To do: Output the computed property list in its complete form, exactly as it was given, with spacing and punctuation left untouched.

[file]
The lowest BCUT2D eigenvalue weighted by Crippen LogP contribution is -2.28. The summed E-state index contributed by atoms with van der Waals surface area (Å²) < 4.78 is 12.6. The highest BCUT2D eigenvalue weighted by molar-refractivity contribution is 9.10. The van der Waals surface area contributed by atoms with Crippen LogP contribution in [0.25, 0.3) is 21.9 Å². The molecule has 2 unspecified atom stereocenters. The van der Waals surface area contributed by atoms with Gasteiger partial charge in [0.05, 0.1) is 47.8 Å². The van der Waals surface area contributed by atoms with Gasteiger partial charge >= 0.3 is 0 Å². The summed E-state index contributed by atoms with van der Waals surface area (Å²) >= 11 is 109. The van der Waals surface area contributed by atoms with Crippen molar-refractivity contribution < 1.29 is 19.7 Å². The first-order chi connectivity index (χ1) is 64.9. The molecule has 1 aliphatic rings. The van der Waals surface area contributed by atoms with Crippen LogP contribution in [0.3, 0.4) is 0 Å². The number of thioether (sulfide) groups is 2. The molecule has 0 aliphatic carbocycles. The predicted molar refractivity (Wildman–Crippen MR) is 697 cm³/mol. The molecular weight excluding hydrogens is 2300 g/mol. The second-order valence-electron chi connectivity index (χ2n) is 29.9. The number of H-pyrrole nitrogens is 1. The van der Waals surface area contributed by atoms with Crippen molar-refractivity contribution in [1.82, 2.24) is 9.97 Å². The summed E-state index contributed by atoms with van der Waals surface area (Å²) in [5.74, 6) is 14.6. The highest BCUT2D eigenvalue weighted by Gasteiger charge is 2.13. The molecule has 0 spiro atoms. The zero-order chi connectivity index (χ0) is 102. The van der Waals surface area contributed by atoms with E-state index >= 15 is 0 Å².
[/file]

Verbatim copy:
The lowest BCUT2D eigenvalue weighted by Crippen LogP contribution is -2.28. The summed E-state index contributed by atoms with van der Waals surface area (Å²) < 4.78 is 12.6. The highest BCUT2D eigenvalue weighted by molar-refractivity contribution is 9.10. The van der Waals surface area contributed by atoms with Crippen LogP contribution in [0.25, 0.3) is 21.9 Å². The molecule has 2 unspecified atom stereocenters. The van der Waals surface area contributed by atoms with Gasteiger partial charge in [0.05, 0.1) is 47.8 Å². The van der Waals surface area contributed by atoms with Gasteiger partial charge >= 0.3 is 0 Å². The summed E-state index contributed by atoms with van der Waals surface area (Å²) >= 11 is 109. The van der Waals surface area contributed by atoms with Crippen molar-refractivity contribution < 1.29 is 19.7 Å². The first-order chi connectivity index (χ1) is 64.9. The molecule has 1 aliphatic rings. The van der Waals surface area contributed by atoms with Crippen LogP contribution in [0.3, 0.4) is 0 Å². The number of thioether (sulfide) groups is 2. The molecule has 0 aliphatic carbocycles. The predicted molar refractivity (Wildman–Crippen MR) is 697 cm³/mol. The molecular weight excluding hydrogens is 2300 g/mol. The second-order valence-electron chi connectivity index (χ2n) is 29.9. The number of H-pyrrole nitrogens is 1. The van der Waals surface area contributed by atoms with Crippen molar-refractivity contribution in [1.82, 2.24) is 9.97 Å². The summed E-state index contributed by atoms with van der Waals surface area (Å²) in [5.74, 6) is 14.6. The highest BCUT2D eigenvalue weighted by Gasteiger charge is 2.13. The molecule has 0 spiro atoms. The zero-order chi connectivity index (χ0) is 102. The van der Waals surface area contributed by atoms with E-state index >= 15 is 0 Å².